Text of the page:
Dear parents: Stop rescuing your kids, failure is good for them

Last Wednesday at 3:15pm, one of my senior students lingered in the hall, followed me to my classroom, and banged his head against the lockers while he pleaded with me to pass him. Senior final grades were due Wednesday at 5pm. He asked what he could do to raise his 53% to a 60% in the next hour and forty-five minutes.

“Nothing,” I replied. “You’re lucky you’re not repeating a full year of drama,” I callously reminded him. “There is nothing you can do today; you should have participated since January.”

And then he batted his long eye lashes and squeezed out a few tears. The next day in the teachers’ lounge the rumor would ensue: I stood my ground while he bawled his eyes out for hours.

The truth is I am sympathetic and forgiving. I had already given him extensions and extra credit first semester. I had learned my lesson once second semester rolled around.

Additionally, if I were to pass him—which to me is unethical: if the numbers don’t align, then I’d be abusing my power and overriding his grade—it’d actually hurt him more than it would help him.

I strongly believe that the best way to ensure success in life is to build confidence by fostering independence. Like the old adage “Give your children the wings to fly on their own” (or what is it? Did I make that up?), I believe that the best thing you can do for your children is to teach them how to rely on themselves. When I was 19, I wanted independence so fiercely, I bought a one-way ticket to Ireland, packed my bags, and lived a completely financially and socially independent life for almost a year. I learned more in that year than I ever could have in eight years of college or twenty years at a job. I learned how to talk to strangers to get the things I needed: a job, an apartment, a plane ticket to the Czech Republic. I also lived with three strangers and learned how to turn anyone into a friend. I know I can do anything by myself—and I also know that I need to hold myself accountable for anything I do.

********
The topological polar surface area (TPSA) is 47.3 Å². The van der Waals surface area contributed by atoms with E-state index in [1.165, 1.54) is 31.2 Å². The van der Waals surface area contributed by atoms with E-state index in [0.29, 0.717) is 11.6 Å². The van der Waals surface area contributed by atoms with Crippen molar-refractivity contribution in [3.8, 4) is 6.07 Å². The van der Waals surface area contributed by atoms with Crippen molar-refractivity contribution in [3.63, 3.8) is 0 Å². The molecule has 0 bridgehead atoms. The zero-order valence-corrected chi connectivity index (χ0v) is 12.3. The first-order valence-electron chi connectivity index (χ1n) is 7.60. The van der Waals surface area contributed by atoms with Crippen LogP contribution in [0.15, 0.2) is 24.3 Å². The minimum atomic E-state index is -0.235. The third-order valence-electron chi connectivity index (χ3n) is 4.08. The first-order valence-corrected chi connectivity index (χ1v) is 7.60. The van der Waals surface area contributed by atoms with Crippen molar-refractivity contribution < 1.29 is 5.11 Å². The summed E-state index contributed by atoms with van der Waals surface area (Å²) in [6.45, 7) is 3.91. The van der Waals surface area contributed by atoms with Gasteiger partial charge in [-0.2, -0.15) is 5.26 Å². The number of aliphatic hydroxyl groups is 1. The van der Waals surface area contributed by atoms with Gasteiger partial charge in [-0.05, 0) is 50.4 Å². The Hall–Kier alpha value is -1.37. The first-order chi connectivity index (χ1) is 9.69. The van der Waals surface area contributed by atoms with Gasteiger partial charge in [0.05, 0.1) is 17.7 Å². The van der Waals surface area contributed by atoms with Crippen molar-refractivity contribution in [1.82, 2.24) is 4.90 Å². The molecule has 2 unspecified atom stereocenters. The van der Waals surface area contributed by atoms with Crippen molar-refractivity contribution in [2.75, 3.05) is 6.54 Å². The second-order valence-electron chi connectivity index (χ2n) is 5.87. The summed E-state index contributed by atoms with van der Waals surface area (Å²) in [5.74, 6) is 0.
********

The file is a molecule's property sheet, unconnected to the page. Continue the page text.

Learning to hold yourself accountable for your actions, learning how to create your own successes and recover from your failures, and learning to trust in yourself is an invaluable lesson.

If young people don’t learn that lesson, they will become dependent and irresponsible. So, not only will they become a big, smelly moocher—they will also struggle with feelings of inadequacy, uselessness, and depression.

bird_leaving_nestI’ve failed so many times in my life, and my parents either did not have the time or the money to dig me out of my self-made hole. I’m stronger because they didn’t rescue me! There are many parents who too quickly protect and rescue their children. While involved parents are what most teachers pray for, parents’ over involvement can rapidly become a disservice to their children.

It’s true: I am not a parent, I don’t have my own kids. But I do have 150 kids I see daily who didn’t spend 10 months in my womb. And I care enough about those kids to let them learn the hard way, because I’ve learned the hard way—I continue to learn the hard way (this year was beyond challenging for me, but I didn’t give up). To be strong, capable, resilient, and independent should be what we all want for every member of society. That way, when we do find ourselves in moments of compassion, sympathy, and dependence, they are more satisfying and meaningful to all of us.

 

 

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